You cannot do better service to those who believe themselves to have been recently converted, than by presenting distinctly to them the evidences of Christian character. Let them clearly understand that the mere fact that the clouds that hung over their minds are dispersed and they are rejoicing in bright sunshine, this does not constitute sufficient evidence of their regeneration.

Encourage them to analyze their feelings, to examine the motives and principles of their conduct, especially to inquire whether they have the humility of the gospel, whether they cordially approve its conditions, and whether they glory in sovereign grace as it is manifested in the gospel design of salvation.

Caution them against the wiles of their own hearts and the wiles of the great adversary. Urge them to settle the question respecting their claim to Christian character, by referring their experience to the simple standard of God's Word.

They should be impressed, from the beginning, with the importance of habitual self-examination; for this is more essential to ensure them against self-deception than it is to all their attainments in holiness. Let them be exhorted, not only to inspect closely their motives and feelings from day to day with a view to give a right direction to their prayers, and to ascertain the measure of their growth in grace, but also frequently to think of the great question whether they have really been born of the Spirit. Such a course, honestly and faithfully pursued in the light of God's Word, is hardly consistent with cherishing the hypocrite's hope or with making low attainments in piety.

Conflict and Strife
Sprague then continues by stating that young converts must be impressed with the consideration that if they have really been renewed, they are just entering on a course of labour and conflict Young converts may easily have the idea that they now enter a state of perpetual sunshine; that there is nothing more to do than to fold their arms and bask quietly in the cheering and bright light of God's countenance. Let them once get this impression or anything like it, and the effect in the first place will be painful disappointment. For it is almost certain that, not too far in the future, they will have to encounter days of darkness. They will find a law in their members warring against the law of their mind. It is not improbable that they may be ready to give their hope to the wind and resign themselves to the conviction that all the joy they experienced was the effect of delusion. In addition to such an assumption, there is reason to fear that this could exert an influence that will be felt throughout life, will be unfavourable to their Christian activity, and might decrease in no small degree, their zeal, efficiency and usefulness in the cause of their Master.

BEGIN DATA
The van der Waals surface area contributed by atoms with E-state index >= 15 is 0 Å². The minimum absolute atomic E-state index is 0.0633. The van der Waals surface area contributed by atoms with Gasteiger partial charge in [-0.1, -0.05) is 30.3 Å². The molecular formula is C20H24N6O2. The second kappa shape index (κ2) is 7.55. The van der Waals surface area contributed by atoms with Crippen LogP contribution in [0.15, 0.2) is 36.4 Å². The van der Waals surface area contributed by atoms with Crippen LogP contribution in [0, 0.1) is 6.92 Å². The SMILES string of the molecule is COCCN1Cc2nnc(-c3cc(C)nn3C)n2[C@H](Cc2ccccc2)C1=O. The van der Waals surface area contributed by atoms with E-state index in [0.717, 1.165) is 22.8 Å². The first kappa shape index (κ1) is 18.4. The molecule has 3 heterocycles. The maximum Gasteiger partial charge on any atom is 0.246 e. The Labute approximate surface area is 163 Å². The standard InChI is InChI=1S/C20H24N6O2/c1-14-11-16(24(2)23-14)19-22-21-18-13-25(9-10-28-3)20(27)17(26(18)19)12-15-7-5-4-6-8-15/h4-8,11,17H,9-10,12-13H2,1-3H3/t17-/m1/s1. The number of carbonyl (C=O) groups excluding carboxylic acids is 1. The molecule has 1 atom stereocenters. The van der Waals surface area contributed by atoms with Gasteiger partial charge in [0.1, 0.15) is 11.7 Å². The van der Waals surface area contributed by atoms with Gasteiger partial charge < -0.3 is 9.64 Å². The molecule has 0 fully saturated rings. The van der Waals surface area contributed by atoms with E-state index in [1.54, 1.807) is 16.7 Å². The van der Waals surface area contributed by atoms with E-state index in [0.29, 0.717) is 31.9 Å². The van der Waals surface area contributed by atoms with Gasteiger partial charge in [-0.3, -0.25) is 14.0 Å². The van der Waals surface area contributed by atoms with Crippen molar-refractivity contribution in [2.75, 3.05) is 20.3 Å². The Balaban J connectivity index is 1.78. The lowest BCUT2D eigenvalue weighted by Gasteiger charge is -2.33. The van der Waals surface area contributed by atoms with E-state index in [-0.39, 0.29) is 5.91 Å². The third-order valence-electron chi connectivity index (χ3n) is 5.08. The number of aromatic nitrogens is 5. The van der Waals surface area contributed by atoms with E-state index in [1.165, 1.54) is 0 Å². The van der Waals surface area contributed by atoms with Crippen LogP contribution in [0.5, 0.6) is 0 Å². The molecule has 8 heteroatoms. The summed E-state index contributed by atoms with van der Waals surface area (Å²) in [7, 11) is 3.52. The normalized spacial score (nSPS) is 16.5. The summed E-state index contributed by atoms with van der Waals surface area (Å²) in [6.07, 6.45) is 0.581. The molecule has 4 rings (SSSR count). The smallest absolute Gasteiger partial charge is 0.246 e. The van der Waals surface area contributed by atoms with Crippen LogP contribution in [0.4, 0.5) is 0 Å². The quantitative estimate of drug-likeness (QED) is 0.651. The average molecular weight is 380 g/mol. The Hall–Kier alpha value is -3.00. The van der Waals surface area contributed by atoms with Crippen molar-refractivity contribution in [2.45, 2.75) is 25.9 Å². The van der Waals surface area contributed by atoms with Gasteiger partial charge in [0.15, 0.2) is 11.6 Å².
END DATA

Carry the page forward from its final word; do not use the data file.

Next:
Strive then to impress the young convert, from the very beginning, with the conviction that God has called him or her into His kingdom to struggle with the corruptions of their heart--to war with principalities and powers. Admonish such a person that there is still an evil principle within, and that if its operations seem to be suspended for a while; it yet retains a deadly energy, which will call them, before long, to severe conflict.

Admonish the new convert also of the temptations of the world. Tell them how insidious these are; in what a variety of forms they present themselves; how many there are who have imagined themselves secure against their influence, but who have nevertheless been overcome by temptation with success.

Remind the new convert also that there is a powerful, invisible enemy to contend with--the enemy of all good--against the influence of whose wiles no condition in life can secure him or her. Let the new convert understand that there is never so much danger of falling into the hands of their spiritual enemies, as when they yield to a spirit of self-confidence or carelessness, they either practically forget that such enemies exists, or else think to encounter them in their own strength.

The new converts cannot be girded for conflict too early, be too vigilant in observing their activities, or meet them too resolutely and boldly. Let the new converts determine to wear the whole armour of God at all times, especially in every circumstance of temptation into which duty may call. Then they are able to stand.